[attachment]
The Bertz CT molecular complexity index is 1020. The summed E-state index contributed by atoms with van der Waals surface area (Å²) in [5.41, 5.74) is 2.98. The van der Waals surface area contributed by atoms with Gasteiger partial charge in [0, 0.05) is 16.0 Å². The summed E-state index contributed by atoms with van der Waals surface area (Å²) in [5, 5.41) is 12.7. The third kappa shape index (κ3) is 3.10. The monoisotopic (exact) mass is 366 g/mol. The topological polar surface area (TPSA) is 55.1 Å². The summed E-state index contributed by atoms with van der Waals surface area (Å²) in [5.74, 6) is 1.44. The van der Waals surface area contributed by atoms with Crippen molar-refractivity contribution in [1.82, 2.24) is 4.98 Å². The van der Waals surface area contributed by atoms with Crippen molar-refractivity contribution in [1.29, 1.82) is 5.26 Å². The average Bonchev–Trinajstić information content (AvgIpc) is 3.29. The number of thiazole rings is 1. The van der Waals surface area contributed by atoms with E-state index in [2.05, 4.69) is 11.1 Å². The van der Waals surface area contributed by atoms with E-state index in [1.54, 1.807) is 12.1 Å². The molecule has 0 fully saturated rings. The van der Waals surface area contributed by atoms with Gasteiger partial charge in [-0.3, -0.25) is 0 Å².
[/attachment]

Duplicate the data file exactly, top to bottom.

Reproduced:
The Bertz CT molecular complexity index is 1020. The summed E-state index contributed by atoms with van der Waals surface area (Å²) in [5.41, 5.74) is 2.98. The van der Waals surface area contributed by atoms with Gasteiger partial charge in [0, 0.05) is 16.0 Å². The summed E-state index contributed by atoms with van der Waals surface area (Å²) in [5, 5.41) is 12.7. The third kappa shape index (κ3) is 3.10. The monoisotopic (exact) mass is 366 g/mol. The topological polar surface area (TPSA) is 55.1 Å². The summed E-state index contributed by atoms with van der Waals surface area (Å²) in [5.74, 6) is 1.44. The van der Waals surface area contributed by atoms with Crippen molar-refractivity contribution in [1.82, 2.24) is 4.98 Å². The van der Waals surface area contributed by atoms with Crippen molar-refractivity contribution in [1.29, 1.82) is 5.26 Å². The average Bonchev–Trinajstić information content (AvgIpc) is 3.29. The number of thiazole rings is 1. The van der Waals surface area contributed by atoms with E-state index in [2.05, 4.69) is 11.1 Å². The van der Waals surface area contributed by atoms with E-state index in [1.54, 1.807) is 12.1 Å². The molecule has 0 fully saturated rings. The van der Waals surface area contributed by atoms with Gasteiger partial charge in [-0.3, -0.25) is 0 Å².